Module HSW-3019:
Native Wales & the Normans

Module Facts

Run by School of History, Philosophy and Social Sciences

40 Credits or 20 ECTS Credits

Semester 1 & 2

Organiser: Dr Euryn Roberts

Overall aims and purpose

‘One vile Norman’, so lamented one Welsh cleric at the end of the eleventh century, ‘intimidates a hundred natives with his command and terrifies them with his look’. Yet the Anglo-Norman conquest and settlement of much of Wales during the long twelfth century was neither as inevitable nor as unchallenged as this early observer had feared. The story of how Anglo-Norman penetration transformed Wales in the period c.1070-1200 is one of lasting significance: the emergence of urban settlements; extensive peasant colonization; profound ecclesiastical reorganization and changing patterns of religious devotion; and the re-drawing of the political geography and patterns of authority in Wales. These changes were not completely one-sided, for in the process the native Welsh (most notably under Owain Gwynedd (d.1170) and the Lord Rhys (d.1197)) absorbed and exploited the possibilities offered by this western extension of the Anglo-French cultural sphere to consolidate their hold over much of the surface area of Wales. Coexistence and change as well as conquest are therefore key themes of this module. The module aims to acquaint students with the wide range of issues involved during this period of marked change, and to equip them to assess the value of the original sources available for their study and of the interpretations offered by modern historians.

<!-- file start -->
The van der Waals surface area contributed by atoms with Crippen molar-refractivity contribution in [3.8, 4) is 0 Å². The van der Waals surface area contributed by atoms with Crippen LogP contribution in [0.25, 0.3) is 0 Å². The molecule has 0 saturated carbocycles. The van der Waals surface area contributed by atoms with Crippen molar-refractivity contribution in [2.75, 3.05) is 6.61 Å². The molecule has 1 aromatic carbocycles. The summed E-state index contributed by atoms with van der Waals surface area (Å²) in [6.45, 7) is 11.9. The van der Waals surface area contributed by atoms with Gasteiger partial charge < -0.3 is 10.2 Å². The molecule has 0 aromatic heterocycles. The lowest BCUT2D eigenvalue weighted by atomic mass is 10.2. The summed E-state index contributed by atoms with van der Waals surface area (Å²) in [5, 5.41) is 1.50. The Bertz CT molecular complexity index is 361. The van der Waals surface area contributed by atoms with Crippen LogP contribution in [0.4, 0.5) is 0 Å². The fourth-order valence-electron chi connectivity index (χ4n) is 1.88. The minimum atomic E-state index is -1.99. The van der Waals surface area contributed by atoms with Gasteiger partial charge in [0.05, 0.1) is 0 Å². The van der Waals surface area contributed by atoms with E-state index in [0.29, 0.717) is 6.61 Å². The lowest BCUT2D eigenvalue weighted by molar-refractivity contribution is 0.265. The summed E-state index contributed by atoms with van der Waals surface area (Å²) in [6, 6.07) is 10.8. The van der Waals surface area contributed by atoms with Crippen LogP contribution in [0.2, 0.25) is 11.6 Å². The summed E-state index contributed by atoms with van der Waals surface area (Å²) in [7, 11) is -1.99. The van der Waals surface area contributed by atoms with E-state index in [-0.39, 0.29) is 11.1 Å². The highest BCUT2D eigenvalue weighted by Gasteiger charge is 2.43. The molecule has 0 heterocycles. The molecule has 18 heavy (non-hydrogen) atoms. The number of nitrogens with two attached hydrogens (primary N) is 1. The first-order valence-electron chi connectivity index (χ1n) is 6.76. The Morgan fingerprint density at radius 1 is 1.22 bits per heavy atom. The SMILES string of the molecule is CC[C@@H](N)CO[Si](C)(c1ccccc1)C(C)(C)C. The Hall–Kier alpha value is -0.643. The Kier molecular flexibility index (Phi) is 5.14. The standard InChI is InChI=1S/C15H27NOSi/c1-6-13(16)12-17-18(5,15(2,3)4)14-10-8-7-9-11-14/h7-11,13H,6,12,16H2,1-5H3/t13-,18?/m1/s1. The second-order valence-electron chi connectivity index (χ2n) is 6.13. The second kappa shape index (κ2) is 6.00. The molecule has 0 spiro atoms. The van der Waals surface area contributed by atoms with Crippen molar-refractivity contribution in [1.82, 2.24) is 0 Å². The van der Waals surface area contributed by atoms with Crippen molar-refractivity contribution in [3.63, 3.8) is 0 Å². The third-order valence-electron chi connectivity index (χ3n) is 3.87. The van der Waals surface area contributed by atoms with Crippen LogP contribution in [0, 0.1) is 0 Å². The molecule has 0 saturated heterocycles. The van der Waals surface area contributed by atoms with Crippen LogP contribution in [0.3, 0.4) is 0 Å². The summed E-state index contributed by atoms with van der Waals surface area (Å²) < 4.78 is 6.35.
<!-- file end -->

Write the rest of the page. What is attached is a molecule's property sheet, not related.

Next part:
Course content

This module explores the following themes: historiographical approaches and approaching the evidence; Wales in the late-eleventh century; Gruffudd ap Cynan (d. 1137) and the Normans in North Wales; Gruffudd ap Cynan and his twelfth-century biography; medieval Welsh historical writing; the ‘resurgence’ of Powys c.1100-1160; Normans and natives in South Wales c.1070-1135; the making of the Welsh March; royal policy in Wales during the reigns of William I, William Rufus and Henry I; ecclesiastical reform, inc. introduction of Benedictine and Cistercian monasticism; ethnic and national identity in an age of change; conquest and coexistence during the reigns of Owain Gwynedd (d. 1170) and the Lord Rhys (d. 1197); royal policy in Wales, 1135-1199; culture and acculturation in the age of Geoffrey of Monmouth and Gerald of Wales. You will be given an opportunity to focus in-depth on these themes and on the underpinning primary sources in your seminars. Most classes are structured around discussion of primary sources. The first few classes will include lectures intended to give a general introduction to the course.